School computers infected, but not by virus
The infection is known as a “data packet.” It’s not a virus, because it doesn’t replicate itself, said Director of Business Services Doug Bunton.
The packet caused individual computers across the district to lock up, shut down, restart or give false error messages, Bunton said.
While the district’s data was not threatened, individuals may have lost information in files they were working on when their computers shut down, Bunton said.
Report cards, which are coming out soon, were not affected, Bunton said.
The district has about 3,500 computers linked in a network. Teachers and others first noted problems in early January.
The data packet that caused the trouble may have entered through an e-mail or via a Web site when someone clicked on a download button, said Brandon Keirns, the district’s new manager of information systems.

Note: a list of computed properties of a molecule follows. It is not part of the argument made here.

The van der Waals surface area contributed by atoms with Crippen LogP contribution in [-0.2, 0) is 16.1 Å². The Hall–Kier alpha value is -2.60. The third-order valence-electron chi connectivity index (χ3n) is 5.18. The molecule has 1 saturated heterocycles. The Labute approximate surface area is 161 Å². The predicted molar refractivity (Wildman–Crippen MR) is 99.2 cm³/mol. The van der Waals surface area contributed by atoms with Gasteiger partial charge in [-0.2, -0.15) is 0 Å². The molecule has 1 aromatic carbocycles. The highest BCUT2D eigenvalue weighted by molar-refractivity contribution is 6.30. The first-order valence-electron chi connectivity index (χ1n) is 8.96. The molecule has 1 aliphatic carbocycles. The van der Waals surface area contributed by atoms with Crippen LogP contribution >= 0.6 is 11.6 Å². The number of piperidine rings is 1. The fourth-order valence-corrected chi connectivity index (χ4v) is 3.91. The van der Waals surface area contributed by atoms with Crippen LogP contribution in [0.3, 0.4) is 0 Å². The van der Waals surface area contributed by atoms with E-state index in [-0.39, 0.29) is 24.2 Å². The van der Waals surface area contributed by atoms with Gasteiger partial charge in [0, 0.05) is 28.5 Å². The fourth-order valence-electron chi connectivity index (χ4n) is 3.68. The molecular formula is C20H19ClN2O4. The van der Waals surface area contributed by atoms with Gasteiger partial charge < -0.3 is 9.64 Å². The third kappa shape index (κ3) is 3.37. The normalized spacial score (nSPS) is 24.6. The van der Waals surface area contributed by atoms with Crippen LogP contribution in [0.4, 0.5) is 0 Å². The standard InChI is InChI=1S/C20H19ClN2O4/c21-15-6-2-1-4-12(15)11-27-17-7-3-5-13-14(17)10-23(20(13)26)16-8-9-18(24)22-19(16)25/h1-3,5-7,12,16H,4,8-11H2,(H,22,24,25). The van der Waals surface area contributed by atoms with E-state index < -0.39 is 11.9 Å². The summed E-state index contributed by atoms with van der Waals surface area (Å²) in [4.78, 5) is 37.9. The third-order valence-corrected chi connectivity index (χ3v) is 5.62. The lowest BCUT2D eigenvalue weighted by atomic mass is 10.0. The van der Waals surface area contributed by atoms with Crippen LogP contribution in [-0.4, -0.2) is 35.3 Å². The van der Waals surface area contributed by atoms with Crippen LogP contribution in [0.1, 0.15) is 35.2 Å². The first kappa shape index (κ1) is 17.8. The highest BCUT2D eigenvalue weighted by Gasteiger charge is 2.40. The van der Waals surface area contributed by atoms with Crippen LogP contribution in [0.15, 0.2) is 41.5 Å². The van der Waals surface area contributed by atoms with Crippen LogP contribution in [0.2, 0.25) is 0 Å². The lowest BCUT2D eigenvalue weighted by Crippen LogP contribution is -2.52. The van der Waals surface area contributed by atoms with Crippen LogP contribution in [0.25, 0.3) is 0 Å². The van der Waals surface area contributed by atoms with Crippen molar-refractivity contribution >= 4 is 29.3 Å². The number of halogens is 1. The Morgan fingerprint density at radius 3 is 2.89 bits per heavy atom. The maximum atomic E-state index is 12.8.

It spread throughout the district, but not all computers were affected.
The district’s computer firewall stops such attacks all the time, but it’s still possible for one to slip through, Bunton said. In this case, the packet exploited a flaw in the Microsoft Windows operating system.
Bunton said he does not believe this was the work of a hacker.
Keirns said he can’t be sure the packet can’t exit a district computer and enter someone else’s.
But a “fix” from Microsoft that is now being installed should put an end to the danger from this particular packet, Keirns said.
Bunton expected 90 percent of computers to be back to normal today, after the Microsoft fix is installed. All of them should be fixed by Friday.
Once all computers are fixed, the packet essentially will be dead, Keirns said. However, copies of the packet probably still are out there somewhere, waiting to be invited in.
The district did not incur any costs from addressing the problem.
“Just headaches,” Bunton said.